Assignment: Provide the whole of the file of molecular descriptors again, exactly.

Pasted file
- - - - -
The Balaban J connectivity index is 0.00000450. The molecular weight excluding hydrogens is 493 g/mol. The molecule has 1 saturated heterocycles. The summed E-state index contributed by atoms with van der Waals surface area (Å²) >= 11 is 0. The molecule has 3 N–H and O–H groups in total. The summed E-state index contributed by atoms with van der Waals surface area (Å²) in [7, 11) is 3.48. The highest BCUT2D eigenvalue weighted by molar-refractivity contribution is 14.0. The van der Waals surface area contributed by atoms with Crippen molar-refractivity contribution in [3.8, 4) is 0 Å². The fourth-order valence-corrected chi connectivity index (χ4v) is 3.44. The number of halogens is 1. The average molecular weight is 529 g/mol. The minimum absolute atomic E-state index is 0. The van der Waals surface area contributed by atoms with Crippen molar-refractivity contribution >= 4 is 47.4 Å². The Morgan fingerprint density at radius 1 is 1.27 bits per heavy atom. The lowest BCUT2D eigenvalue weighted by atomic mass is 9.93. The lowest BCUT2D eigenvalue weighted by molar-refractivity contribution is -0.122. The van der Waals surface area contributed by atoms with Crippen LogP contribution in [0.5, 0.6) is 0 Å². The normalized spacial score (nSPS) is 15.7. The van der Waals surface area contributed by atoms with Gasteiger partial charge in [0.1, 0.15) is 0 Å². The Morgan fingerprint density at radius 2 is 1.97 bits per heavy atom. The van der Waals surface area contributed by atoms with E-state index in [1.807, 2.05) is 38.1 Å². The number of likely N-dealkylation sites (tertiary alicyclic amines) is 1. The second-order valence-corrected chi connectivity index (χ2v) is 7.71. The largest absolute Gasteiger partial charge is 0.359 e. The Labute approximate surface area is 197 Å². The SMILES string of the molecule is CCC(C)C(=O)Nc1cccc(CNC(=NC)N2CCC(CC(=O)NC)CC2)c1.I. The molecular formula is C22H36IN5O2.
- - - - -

The Balaban J connectivity index is 0.00000450. The molecular weight excluding hydrogens is 493 g/mol. The molecule has 1 saturated heterocycles. The summed E-state index contributed by atoms with van der Waals surface area (Å²) >= 11 is 0. The molecule has 3 N–H and O–H groups in total. The summed E-state index contributed by atoms with van der Waals surface area (Å²) in [7, 11) is 3.48. The highest BCUT2D eigenvalue weighted by molar-refractivity contribution is 14.0. The van der Waals surface area contributed by atoms with Crippen molar-refractivity contribution in [3.8, 4) is 0 Å². The fourth-order valence-corrected chi connectivity index (χ4v) is 3.44. The number of halogens is 1. The average molecular weight is 529 g/mol. The minimum absolute atomic E-state index is 0. The van der Waals surface area contributed by atoms with Crippen molar-refractivity contribution >= 4 is 47.4 Å². The Morgan fingerprint density at radius 1 is 1.27 bits per heavy atom. The lowest BCUT2D eigenvalue weighted by atomic mass is 9.93. The lowest BCUT2D eigenvalue weighted by molar-refractivity contribution is -0.122. The van der Waals surface area contributed by atoms with Crippen LogP contribution in [0.5, 0.6) is 0 Å². The normalized spacial score (nSPS) is 15.7. The van der Waals surface area contributed by atoms with Gasteiger partial charge in [0.1, 0.15) is 0 Å². The Morgan fingerprint density at radius 2 is 1.97 bits per heavy atom. The van der Waals surface area contributed by atoms with E-state index in [1.807, 2.05) is 38.1 Å². The number of likely N-dealkylation sites (tertiary alicyclic amines) is 1. The second-order valence-corrected chi connectivity index (χ2v) is 7.71. The largest absolute Gasteiger partial charge is 0.359 e. The Labute approximate surface area is 197 Å². The SMILES string of the molecule is CCC(C)C(=O)Nc1cccc(CNC(=NC)N2CCC(CC(=O)NC)CC2)c1.I. The molecular formula is C22H36IN5O2.